“Education is the hardest teacher because she gives the test first and the lessons later”- Mickey Mantle
Stepping onto the dull looking bus filled with countless faces teeming with testosterone and confusion was the first step I took into a life changing experience that will be burned into my mind for the rest of my life. The earlier quote is one that I never imagined would be so important to me; it reflects what I was soon to learn and who I was soon to become.
A few months ago I was awarded a scholarship that offered to pay the full tuition necessary to go to Boys State, a nationally recognized program that has fostered countless leaders all across the nation, including past United States President Bill Clinton, newsman and author Tom Brokaw and even astronaut Neil Armstrong! In fact as a Boys Nation senator from his home state of Arkansas, former President Bill Clinton got the opportunity to meet with past President John F. Kennedy, and in that moment it is said that he made a crucial life changing decision that would ultimately set him up for success. On the way to Central Washington University, I contemplated this part of President Clinton’s life but I didn’t understand the full extent what I was about to experience until I had gone through this race to learn as much as possible and came out through the end to the finish line…and the food.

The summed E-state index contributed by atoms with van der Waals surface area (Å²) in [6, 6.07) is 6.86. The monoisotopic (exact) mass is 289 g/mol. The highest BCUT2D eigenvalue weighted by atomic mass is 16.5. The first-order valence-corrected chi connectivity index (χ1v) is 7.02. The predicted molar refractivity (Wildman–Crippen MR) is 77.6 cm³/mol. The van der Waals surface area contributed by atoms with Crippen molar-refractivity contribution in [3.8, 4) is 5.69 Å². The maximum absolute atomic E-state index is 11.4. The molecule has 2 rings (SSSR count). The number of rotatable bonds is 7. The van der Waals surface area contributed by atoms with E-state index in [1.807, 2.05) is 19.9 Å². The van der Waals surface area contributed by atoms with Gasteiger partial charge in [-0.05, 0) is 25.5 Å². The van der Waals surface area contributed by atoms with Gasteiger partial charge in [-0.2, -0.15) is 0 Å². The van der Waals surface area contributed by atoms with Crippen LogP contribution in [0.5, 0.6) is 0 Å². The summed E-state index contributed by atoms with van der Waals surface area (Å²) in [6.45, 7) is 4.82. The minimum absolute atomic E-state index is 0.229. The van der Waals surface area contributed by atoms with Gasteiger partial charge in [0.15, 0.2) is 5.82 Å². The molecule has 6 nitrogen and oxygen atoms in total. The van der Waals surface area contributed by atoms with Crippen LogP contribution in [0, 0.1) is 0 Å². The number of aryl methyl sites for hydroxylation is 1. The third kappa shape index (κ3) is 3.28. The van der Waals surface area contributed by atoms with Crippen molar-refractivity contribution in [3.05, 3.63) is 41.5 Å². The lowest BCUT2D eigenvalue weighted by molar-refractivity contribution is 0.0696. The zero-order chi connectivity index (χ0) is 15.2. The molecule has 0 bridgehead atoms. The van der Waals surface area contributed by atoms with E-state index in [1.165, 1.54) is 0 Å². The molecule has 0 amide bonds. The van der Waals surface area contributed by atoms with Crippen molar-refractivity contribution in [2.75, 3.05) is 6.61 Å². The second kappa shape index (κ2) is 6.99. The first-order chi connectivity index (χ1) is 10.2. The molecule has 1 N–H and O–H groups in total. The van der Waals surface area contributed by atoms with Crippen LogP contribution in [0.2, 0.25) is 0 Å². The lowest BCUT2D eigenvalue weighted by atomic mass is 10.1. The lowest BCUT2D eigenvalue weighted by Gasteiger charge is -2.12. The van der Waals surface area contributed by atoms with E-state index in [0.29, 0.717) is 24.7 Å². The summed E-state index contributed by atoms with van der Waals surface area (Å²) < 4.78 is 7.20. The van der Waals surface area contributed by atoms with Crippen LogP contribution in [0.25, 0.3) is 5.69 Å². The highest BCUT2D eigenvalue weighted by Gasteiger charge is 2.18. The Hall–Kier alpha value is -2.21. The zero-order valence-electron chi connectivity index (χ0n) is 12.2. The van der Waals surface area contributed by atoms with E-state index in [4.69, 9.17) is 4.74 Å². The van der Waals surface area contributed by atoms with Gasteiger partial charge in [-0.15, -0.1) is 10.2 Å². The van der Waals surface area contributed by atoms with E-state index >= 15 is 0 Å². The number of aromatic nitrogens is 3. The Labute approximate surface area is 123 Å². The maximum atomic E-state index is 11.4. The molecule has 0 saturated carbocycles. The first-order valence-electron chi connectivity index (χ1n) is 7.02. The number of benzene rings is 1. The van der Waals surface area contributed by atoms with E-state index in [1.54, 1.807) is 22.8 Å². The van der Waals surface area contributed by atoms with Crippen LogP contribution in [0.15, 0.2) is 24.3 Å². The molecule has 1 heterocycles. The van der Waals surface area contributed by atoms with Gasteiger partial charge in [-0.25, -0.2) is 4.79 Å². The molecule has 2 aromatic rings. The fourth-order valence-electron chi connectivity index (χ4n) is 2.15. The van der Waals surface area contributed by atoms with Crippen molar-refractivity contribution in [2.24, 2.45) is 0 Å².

I felt impassioned, excited, and overwhelmed with joy as I thought of all that I had heard about Boys State from past alumni as well as what my American Legion Post members had said to me, “It’s not what you learn but how you use your knowledge.” I honestly didn’t give this much thought as I came to learn that there was A LOT of information being thrown my way. I took the time to get to know my peers, the people that I would be spending the next long, mind boggling, productive six days with. I met people who were completely different from me socially, physically, and with different mindsets and values. In the process of getting to know every body’s names and how they differed I learned one important thing: We were all leaders in some way and we all had something unique to contribute to our community and ultimately to our beloved nation as future leaders of America!
The days passed, slowly yet productively, and I felt that I had grown out of a childish mindset and into what most people like to call “manhood” There was a sense of satisfaction and success as I rode back with my fellow delegates, as I no longer saw boys but men that were ready to take on life’s challenges and endure them as true leaders would! I had the honor and privilege to have met both senators from Washington State that would represent us at Boys Nation -where Former President Clinton met John F. Kennedy- I rode the same bus as them and I actually sat right next to one. The values of trust, integrity, and honor were exemplified as we practiced, debated, and expressed our ideas in a manner that dignified others and created an atmosphere of maturity and respect… Mickey Mantle expresses that as life goes on by, individuals endure and achieve, attempt and fail, and they all have one thing in common: they all acquired knowledge that has value beyond belief and learned life lessons as valuable as Picasso’s paintings that forever steer individuals into the pathway of success in their goals of adulthood.
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